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Davideo Buccheri The inversion of the yield curve: is the S&P 500 about to crash?

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The inversion of the yield curve: is the S&P 500 about to crash?

Since the end of August, there’s been a lot of talk about how the yield curve had inverted and how this was a strong signal that an economic recession was on the horizon.

Historically, the yield curve has been a quite good indicator of recessions, managing to successfully anticipate all of them, since 1990.

Given this, investors pay a lot of attention to it and are quick to panic when it looks likely that an inversion will occur.

In this piece, I explore what an inversion of the yield curve has meant historically for the S&P 500, when it has worked as a signal, when it has not and what this means for the current economic environment.

When the inversion of the yield curve predicted a recession

Historically, there are three recent instances of an inversion of the yield curve correctly predicting a recession:

  • 1988, predicting the recession of 1990;
  • 2000, predicting the recession of 2001;
  • 2006, predicting the recession of 2007.

From this, one thing is immediately clear: there is a gap of at least several months, between the time the yield curve inverts and the recession actually occurs.

Given this, we can then look at how this translates to the market:

The table above shows the time at which the yield curve last became inverted before a market correction, how many weeks passed from that point to the market’s maximum and what was the return the market experienced during this period.

It is clear that in all cases there was at least a 6-month period, during which the market experienced quite strong returns.

So far, this would be in line with what we’re currently observing on the market.

However, things change quite substantially when we look at the length of these past signals – that is, for how many consecutive weeks the curve remained inverted in each case.

We can see that in all cases in which the inversion worked as a signal, the curve remained inverted for at least 6 months.

This is in clear contrast to what happened in the recent inversion, giving us some comfort that a recession might still be some way ahead.

When the inversion of the yield curve didn’t predict a recession

There are also examples of an inversion of the yield curve not being followed by a recession. The main instances of this are:

  • 1998;
  • 2005;
  • 2006.

It is clear that in all of these cases the length of the inversion was relatively short. This is quite similar to what we experienced at the end of August.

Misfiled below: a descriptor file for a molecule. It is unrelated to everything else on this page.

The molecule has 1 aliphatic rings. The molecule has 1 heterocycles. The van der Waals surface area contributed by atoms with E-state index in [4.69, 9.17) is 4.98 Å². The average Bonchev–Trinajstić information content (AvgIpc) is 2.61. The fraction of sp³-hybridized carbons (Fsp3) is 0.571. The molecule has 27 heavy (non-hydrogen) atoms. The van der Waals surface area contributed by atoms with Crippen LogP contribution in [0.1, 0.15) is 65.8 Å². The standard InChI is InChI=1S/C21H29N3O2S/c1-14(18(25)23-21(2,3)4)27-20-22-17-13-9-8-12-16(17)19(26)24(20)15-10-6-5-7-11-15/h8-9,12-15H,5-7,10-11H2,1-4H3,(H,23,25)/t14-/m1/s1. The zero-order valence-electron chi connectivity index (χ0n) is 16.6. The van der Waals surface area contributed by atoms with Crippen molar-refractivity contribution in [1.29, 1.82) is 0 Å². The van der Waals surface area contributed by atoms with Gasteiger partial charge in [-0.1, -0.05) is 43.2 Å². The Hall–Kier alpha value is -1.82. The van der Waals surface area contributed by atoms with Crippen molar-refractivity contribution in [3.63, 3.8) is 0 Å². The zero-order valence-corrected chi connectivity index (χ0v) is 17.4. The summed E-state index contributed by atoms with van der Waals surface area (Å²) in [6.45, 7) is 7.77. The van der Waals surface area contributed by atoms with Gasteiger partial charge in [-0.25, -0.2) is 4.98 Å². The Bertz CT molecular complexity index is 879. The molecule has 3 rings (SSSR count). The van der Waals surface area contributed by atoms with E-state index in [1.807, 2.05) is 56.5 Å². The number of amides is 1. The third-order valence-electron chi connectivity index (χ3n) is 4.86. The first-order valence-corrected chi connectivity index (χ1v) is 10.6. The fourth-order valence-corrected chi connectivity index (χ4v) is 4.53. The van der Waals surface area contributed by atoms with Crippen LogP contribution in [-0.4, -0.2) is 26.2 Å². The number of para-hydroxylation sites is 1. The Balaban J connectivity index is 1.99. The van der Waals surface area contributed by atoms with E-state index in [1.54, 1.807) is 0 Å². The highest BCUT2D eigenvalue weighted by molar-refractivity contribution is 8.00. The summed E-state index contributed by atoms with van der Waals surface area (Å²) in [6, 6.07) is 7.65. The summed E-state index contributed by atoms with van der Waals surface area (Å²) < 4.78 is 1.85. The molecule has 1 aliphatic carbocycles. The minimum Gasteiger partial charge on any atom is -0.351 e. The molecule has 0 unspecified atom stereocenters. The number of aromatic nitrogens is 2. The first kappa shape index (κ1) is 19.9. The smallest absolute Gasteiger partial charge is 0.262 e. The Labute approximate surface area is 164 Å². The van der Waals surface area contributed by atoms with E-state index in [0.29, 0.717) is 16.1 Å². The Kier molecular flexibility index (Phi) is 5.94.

The short inversions in late 2005 and early 2006 are clearly more worrying than the one we experienced in 1998, as these were linked to the curve spread oscillating around zero and ultimately led to the long inversion we experienced in mid 2006.

What we can conclude from this is that, broadly speaking, short-lived inversions of the yield curve do not pose an immediate danger to the economy. However, care should be taken in assessing the long-term prospects of the economy when repeated short-term inversions occur.


So, what does this mean for the current market?

So far, the yield curve has inverted for only a single week. From that point onwards, the yield curve spread has moved back upwards, stabilizing to the level it had at the start of the year of around 0.2%.

Historical data suggests that such an inversion is too short to have any repercussions on the economy. Even if the signal were longer, there would still be at least 4 more months of strong returns for the market.

An interesting feature of this last inversion is that the Fed acted quite proactively to manage it, cutting rates as soon as it occurred. This probably contributed significantly to the re-establishment of a positive slope on the yield curve.

From what I can see, such proactive behaviour is unprecedented, with maybe 1998 as the sole exception (Although the Fed was significantly slower to react in that case and the curve had already uninverted by the time the cuts occurred). The chart below shows the yield curve inversions, together with rate cut and hike cycles.

It will be interesting to see what the consequences of this proactive policy decision will be on the economy.


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